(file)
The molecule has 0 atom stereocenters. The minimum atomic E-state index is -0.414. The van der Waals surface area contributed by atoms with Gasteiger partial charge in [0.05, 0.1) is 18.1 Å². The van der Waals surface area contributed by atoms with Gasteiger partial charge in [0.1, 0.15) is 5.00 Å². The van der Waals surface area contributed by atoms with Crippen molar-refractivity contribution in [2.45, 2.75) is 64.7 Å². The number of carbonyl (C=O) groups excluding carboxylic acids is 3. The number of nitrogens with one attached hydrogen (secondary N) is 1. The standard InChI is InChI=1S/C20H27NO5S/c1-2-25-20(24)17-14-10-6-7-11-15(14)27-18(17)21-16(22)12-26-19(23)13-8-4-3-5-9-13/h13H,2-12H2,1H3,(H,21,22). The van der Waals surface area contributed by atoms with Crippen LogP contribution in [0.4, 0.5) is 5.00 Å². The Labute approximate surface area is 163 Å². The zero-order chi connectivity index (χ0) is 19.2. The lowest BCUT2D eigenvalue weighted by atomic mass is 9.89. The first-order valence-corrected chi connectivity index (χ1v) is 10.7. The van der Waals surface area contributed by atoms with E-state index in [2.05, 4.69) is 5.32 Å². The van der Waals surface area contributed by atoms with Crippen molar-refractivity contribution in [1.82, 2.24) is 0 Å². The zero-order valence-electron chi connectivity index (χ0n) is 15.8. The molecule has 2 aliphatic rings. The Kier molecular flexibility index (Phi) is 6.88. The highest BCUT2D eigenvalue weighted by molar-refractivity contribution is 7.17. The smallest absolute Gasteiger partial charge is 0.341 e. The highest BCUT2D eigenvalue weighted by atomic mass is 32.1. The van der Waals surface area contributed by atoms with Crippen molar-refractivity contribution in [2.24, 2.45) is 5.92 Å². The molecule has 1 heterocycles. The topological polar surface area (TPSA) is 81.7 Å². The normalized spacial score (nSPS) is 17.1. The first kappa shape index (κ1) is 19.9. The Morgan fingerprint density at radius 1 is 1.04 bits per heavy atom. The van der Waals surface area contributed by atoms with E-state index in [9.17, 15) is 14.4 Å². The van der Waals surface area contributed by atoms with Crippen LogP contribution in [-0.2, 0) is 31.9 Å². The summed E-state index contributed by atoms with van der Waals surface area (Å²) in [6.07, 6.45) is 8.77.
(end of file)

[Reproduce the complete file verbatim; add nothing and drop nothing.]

The molecule has 0 atom stereocenters. The minimum atomic E-state index is -0.414. The van der Waals surface area contributed by atoms with Gasteiger partial charge in [0.05, 0.1) is 18.1 Å². The van der Waals surface area contributed by atoms with Gasteiger partial charge in [0.1, 0.15) is 5.00 Å². The van der Waals surface area contributed by atoms with Crippen molar-refractivity contribution in [2.45, 2.75) is 64.7 Å². The number of carbonyl (C=O) groups excluding carboxylic acids is 3. The number of nitrogens with one attached hydrogen (secondary N) is 1. The standard InChI is InChI=1S/C20H27NO5S/c1-2-25-20(24)17-14-10-6-7-11-15(14)27-18(17)21-16(22)12-26-19(23)13-8-4-3-5-9-13/h13H,2-12H2,1H3,(H,21,22). The van der Waals surface area contributed by atoms with Crippen LogP contribution in [0.4, 0.5) is 5.00 Å². The Labute approximate surface area is 163 Å². The zero-order chi connectivity index (χ0) is 19.2. The lowest BCUT2D eigenvalue weighted by atomic mass is 9.89. The first-order valence-corrected chi connectivity index (χ1v) is 10.7. The van der Waals surface area contributed by atoms with E-state index in [2.05, 4.69) is 5.32 Å². The van der Waals surface area contributed by atoms with Crippen molar-refractivity contribution in [1.82, 2.24) is 0 Å². The zero-order valence-electron chi connectivity index (χ0n) is 15.8. The molecule has 2 aliphatic rings. The Kier molecular flexibility index (Phi) is 6.88. The highest BCUT2D eigenvalue weighted by molar-refractivity contribution is 7.17. The smallest absolute Gasteiger partial charge is 0.341 e. The highest BCUT2D eigenvalue weighted by atomic mass is 32.1. The van der Waals surface area contributed by atoms with Crippen molar-refractivity contribution in [2.24, 2.45) is 5.92 Å². The molecule has 1 heterocycles. The topological polar surface area (TPSA) is 81.7 Å². The normalized spacial score (nSPS) is 17.1. The first kappa shape index (κ1) is 19.9. The Morgan fingerprint density at radius 1 is 1.04 bits per heavy atom. The van der Waals surface area contributed by atoms with E-state index in [9.17, 15) is 14.4 Å². The van der Waals surface area contributed by atoms with Crippen LogP contribution in [-0.2, 0) is 31.9 Å². The summed E-state index contributed by atoms with van der Waals surface area (Å²) in [6.07, 6.45) is 8.77.